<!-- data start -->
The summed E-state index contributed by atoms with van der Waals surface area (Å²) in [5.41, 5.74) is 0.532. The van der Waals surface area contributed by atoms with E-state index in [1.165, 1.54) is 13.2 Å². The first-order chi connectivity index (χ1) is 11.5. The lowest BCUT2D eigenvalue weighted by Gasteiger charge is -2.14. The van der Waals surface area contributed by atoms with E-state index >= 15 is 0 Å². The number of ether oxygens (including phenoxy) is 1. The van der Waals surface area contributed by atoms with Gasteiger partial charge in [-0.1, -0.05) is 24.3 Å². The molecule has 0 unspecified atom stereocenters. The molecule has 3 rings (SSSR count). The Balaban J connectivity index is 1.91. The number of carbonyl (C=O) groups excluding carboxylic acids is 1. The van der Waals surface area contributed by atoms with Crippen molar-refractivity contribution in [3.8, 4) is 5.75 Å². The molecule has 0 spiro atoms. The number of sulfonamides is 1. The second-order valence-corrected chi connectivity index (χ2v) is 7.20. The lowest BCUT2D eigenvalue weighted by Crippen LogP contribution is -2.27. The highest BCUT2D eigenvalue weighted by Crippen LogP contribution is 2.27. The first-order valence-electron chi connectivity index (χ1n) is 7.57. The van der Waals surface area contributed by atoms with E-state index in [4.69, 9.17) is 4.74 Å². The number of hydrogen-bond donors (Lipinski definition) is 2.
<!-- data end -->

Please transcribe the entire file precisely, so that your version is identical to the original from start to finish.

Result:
The summed E-state index contributed by atoms with van der Waals surface area (Å²) in [5.41, 5.74) is 0.532. The van der Waals surface area contributed by atoms with E-state index in [1.165, 1.54) is 13.2 Å². The first-order chi connectivity index (χ1) is 11.5. The lowest BCUT2D eigenvalue weighted by Gasteiger charge is -2.14. The van der Waals surface area contributed by atoms with E-state index >= 15 is 0 Å². The number of ether oxygens (including phenoxy) is 1. The van der Waals surface area contributed by atoms with Gasteiger partial charge in [-0.1, -0.05) is 24.3 Å². The molecule has 0 unspecified atom stereocenters. The molecule has 3 rings (SSSR count). The Balaban J connectivity index is 1.91. The number of carbonyl (C=O) groups excluding carboxylic acids is 1. The van der Waals surface area contributed by atoms with Crippen molar-refractivity contribution in [3.8, 4) is 5.75 Å². The molecule has 0 spiro atoms. The number of sulfonamides is 1. The second-order valence-corrected chi connectivity index (χ2v) is 7.20. The lowest BCUT2D eigenvalue weighted by Crippen LogP contribution is -2.27. The highest BCUT2D eigenvalue weighted by Crippen LogP contribution is 2.27. The first-order valence-electron chi connectivity index (χ1n) is 7.57. The van der Waals surface area contributed by atoms with E-state index in [4.69, 9.17) is 4.74 Å². The number of hydrogen-bond donors (Lipinski definition) is 2.